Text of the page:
Maurice is about to finish up a new book… You should check out (and BUY) some of his previous books including “Steamboats on the Lakes”.
After leaving Toronto Brigantine, Maurice went on to be curator and founding member at the Marine Museum of the Great Lakes at Kingston. He is now Curator Emeritus at the Museum. There are loads of interesting things to see at the Museum including the original plans for both Playfair and Pathfunder and other artifacts, photos and documents about Toronto Brigantine. It is worth a visit to the Museum if you are in Kingston.
We look forward to collecting stories from Maurice and others as we work towards gathering TBI history for our 50th anniversary celebrations. HOLD THE DATE: November 10, 2012 for the celebration kick offs.
And we also look forward to hearing from the hundreds of TBI Officers and Trainees that have stories to share of their experiences under Skipper Smith.
Toronto Brigantine Inc
413-215 Spadina Ave, Toronto ON M5T 2C7
e-mail : firstname.lastname@example.org
[Submitted by Jurgen Braunohler, TBI alumnus 1973-1975].
During shore training we learned sailing in dinghies, in the p-boats (22 foot lifeboats, slide 43) and during overnight trips in cutter Trident.
Mine took us from Belleville to Napanee, to Glenora, on the Bay of Quinte (44 – that’s skipper John Hamer sitting on the coach roof as we tacked our way down Long Reach in the direction of Lake Ontario). We did it under full sail in stiff winds and ran aground once. What a job that was, hauling her off the sand bar into deep water again.
Life on Waupoos Island approximated life aboard ship, complete with nightwatches. I could write a book about the whole thing, but a few things stand out. One was the infamous Waupoos Island “fire drill”, featuring a “real” and very healthy bonfire in the middle of the night.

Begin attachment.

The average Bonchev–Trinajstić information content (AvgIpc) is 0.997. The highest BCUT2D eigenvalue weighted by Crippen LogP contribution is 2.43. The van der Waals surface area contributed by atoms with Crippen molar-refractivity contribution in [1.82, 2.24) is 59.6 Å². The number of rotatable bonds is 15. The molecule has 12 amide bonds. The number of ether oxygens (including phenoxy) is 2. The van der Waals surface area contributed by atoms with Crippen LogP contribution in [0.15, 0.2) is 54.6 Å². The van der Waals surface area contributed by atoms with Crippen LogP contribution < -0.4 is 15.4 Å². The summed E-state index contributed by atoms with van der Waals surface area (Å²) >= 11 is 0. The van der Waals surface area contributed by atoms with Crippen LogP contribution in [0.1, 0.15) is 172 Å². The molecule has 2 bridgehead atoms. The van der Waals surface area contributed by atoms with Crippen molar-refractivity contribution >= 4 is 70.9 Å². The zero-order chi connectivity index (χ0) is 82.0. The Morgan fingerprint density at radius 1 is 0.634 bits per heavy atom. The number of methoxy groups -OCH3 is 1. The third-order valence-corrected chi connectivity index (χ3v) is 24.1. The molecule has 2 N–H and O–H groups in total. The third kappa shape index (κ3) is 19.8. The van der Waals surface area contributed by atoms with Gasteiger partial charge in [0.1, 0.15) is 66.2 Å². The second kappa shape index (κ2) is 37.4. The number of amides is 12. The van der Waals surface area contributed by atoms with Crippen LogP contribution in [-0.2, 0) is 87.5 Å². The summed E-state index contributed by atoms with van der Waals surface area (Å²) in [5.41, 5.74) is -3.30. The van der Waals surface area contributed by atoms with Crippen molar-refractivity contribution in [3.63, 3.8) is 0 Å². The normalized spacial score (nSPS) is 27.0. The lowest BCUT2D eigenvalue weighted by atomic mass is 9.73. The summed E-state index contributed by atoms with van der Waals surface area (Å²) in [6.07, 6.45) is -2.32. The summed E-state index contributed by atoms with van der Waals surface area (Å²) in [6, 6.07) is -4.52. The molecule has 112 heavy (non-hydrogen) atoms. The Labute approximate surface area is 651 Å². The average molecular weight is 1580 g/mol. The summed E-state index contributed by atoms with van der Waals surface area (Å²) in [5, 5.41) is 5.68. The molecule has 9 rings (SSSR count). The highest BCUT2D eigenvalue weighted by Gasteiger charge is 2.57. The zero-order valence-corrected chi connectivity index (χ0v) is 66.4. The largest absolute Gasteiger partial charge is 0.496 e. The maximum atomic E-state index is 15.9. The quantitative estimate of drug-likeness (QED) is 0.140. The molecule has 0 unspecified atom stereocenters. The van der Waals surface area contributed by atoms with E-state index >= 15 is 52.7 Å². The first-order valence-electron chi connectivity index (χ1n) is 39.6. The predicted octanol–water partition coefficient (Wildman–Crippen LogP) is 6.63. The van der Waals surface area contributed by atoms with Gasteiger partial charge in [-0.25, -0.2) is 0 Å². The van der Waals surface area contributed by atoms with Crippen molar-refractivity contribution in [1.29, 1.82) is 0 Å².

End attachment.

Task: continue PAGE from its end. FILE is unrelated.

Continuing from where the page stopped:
What made things even more interesting was the fact that we were all thrown out of bed. Then our attempts to put out the fire bordered on the comic. But most memorable was the fact that this was the night that I, ahem…”lost my pajamas”. Being soaking wet after putting out the flames, I dispensed with them for the first time in my life and the habit stuck. A fitting start to my brig career.
Naturally, the end of that week brought the “Evolution”, a venerated Toronto Brigantine tradition. Since “Building Character Through Adventure” was (and still is) our motto, this was a test to see how much we had all learned.
Mine involved a camp-out that quickly soured when a violent storm all but washed everything into the lake, and then my sleeping bag was accidentally torched. It was a very long night. Next day we tacked home in the three p-boats, in strong winds such as in slide 45 – actually taken earlier. That’s the Pegasus with, left to right, skipper Randy Dittums, Petty Officer Farquharson and the young lad – his name was Greg, I believe, who showed such good leadership and who sailed on St. Lawrence II the following week.
We had an experimental, “two ship” program for those two weeks, in preparation for bringing Playfair into the program later. I got reminded of that Evolution in the movie “Wild Hogs”, starring John Travolta: with the scene of the flaming marshmellow that was accidentally flicked into the tent.
The shore training had value besides the character building and teaching us how to sail. It was also a good conditioning system, to produce reliable crew (perhaps expecting a vacation cruise?) who could be counted on to fall out of bed for an emergency, when the call was for “all hands on deck”, like that infamous fire drill.
Toronto Brigantine ran the shorebase program on Waupoos Island from 1971 through 1976.
Waupoos Island (40) is in Prince Edward Bay at the east end of Lake Ontario. [Photo provided by Jurgen Braunohler, TBI alumnus 1973-1975].
Waupoos Island location was first opened in 1971 with Al Hazel as Director. Al Hazel continued as Director of the shorebase program at Waupoos Island through to 1976 when the Waupoos Island location was closed. Over the years, Al Hazel had anumber of XO’s and Officers working with him.